China's Sinopharm Group Co. won World Health Organization backing for its COVID-19 vaccine, paving the way for a wider rollout of the shot in countries scrambling for immunizations.
The WHO listed the vaccine for emergency use, Director General Tedros Adhanom Ghebreyesus said in a tweet. It's recommended for adults age 18 and over.
WHO's imprimatur for the state-owned pharmaceutical company's shot adds another option for Covax, a program supported by WHO and other global health groups that's aimed at ensuring every country has access to vaccinations. It joins a small supply of immunizations from Pfizer Inc. and its partner BioNTech SE, AstraZeneca Plc and Johnson & Johnson that are available especially to poor nations that have been shut out as wealthy countries wrapped up most of the existing vaccine supply.
India curtails deliveries
The timing of the authorization is critical since India, the largest vaccine manufacturer, dramatically curtailed deliveries of the AstraZeneca shot it was providing to Covax. India is currently battling the largest outbreak in the world and the immunizations made there are being used locally.
"The addition of this vaccine has the potential to rapidly accelerate COVID-19 vaccine access," Mariangela Simao, WHO assistant-director general for access to health products, said in a statement.
The WHO's green light also bestows global legitimacy on the shot, and is especially influential in developing countries that lack their own regulatory bodies and rely on the international health organization's advice for which shots are safe. Sinopharm's shot is already being used in countries from Peru to Serbia, but no developed western country has approved it yet.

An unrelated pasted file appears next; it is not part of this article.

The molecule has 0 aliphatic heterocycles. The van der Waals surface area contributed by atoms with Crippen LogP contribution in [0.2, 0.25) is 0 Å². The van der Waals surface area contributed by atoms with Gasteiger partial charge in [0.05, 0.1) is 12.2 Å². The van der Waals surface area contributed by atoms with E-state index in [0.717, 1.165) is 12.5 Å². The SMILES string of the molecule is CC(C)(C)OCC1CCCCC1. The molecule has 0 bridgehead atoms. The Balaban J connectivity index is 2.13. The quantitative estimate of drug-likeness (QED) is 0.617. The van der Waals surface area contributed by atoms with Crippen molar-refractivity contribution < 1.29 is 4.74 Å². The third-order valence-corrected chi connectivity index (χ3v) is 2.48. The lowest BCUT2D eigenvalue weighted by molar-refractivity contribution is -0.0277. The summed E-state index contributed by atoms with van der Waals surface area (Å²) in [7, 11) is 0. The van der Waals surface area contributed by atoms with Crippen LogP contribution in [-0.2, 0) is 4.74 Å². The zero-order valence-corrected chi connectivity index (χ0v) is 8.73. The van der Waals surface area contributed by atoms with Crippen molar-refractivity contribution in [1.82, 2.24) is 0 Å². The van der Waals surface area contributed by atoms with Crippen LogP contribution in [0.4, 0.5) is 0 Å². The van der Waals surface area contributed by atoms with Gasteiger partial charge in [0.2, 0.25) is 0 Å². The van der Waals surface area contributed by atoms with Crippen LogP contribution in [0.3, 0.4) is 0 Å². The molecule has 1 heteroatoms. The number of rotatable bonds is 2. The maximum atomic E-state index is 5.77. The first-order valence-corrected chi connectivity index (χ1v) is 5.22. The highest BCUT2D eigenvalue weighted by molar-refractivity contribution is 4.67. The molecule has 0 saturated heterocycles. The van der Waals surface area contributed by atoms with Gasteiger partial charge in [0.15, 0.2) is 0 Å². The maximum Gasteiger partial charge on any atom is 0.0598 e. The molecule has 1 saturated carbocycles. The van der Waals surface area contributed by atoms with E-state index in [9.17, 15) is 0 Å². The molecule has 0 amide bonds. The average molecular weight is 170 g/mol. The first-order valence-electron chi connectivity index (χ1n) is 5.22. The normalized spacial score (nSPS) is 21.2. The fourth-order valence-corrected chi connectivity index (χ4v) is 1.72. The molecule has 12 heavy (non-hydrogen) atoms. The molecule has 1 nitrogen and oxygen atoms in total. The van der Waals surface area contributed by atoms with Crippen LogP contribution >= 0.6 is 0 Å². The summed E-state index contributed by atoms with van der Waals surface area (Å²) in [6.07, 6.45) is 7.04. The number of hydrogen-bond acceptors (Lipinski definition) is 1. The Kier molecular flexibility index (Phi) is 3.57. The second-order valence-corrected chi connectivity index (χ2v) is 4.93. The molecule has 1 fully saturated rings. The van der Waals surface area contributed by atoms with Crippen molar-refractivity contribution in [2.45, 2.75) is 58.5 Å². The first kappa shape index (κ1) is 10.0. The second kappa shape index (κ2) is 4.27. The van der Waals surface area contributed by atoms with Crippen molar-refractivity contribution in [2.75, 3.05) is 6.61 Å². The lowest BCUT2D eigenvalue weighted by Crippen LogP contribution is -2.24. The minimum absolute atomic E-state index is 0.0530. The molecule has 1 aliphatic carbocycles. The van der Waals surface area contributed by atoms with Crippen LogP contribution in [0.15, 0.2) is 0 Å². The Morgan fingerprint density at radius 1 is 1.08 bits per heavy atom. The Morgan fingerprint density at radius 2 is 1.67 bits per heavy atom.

"It helps a lot to have an independent body review the data," said Rupali Limaye, director of behavioral and implementation science at the International Vaccine Access Center at Johns Hopkins School of Public Health. "It will boost confidence, but use of the vaccines will still require a lot of persuasion at the public level."
The WHO nod could also pave the way for countries to allow in travelers who have received Chinese shots, even if the vaccine is not approved for use locally. Ahead of a planned reopening to vaccinated tourists this summer, the European Union has said that member countries can consider opening to people who have shots cleared by the WHO.
Despite the WHO backing, there are questions on how the Chinese vaccines, while protecting individuals from developing severe COVID-19, might help stop the virus from transmitting and infecting more people. The Sinopharm vaccine accounts for roughly 60% of doses administered in Seychelles, which has vaccinated more of its population than any other nation in the world but has still had to reinstate some virus-related curbs as cases surge. The shot's efficacy for preventing symptomatic and hospitalized disease was estimated to be 79% in all age groups combined, the WHO said.
Inactive forms of the Sars-CoV-2 virus
The vaccine contains inactive forms of the Sars-CoV-2 virus, which are injected to stimulate an immune response against the pathogen. The shot has been widely used in China since the middle of 2020. It has been sold or donated to nearly 60 countries and regions ranging from Hungary in the European Union to Egypt and Somalia in Africa since the start of this year.
The WHO is close to making a decision on another Chinese vaccine, this one from Sinovac Biotech Ltd., while Tianjin-based CanSino Biologics Inc. has started to submit data about its immunization to the health agency on a rolling basis.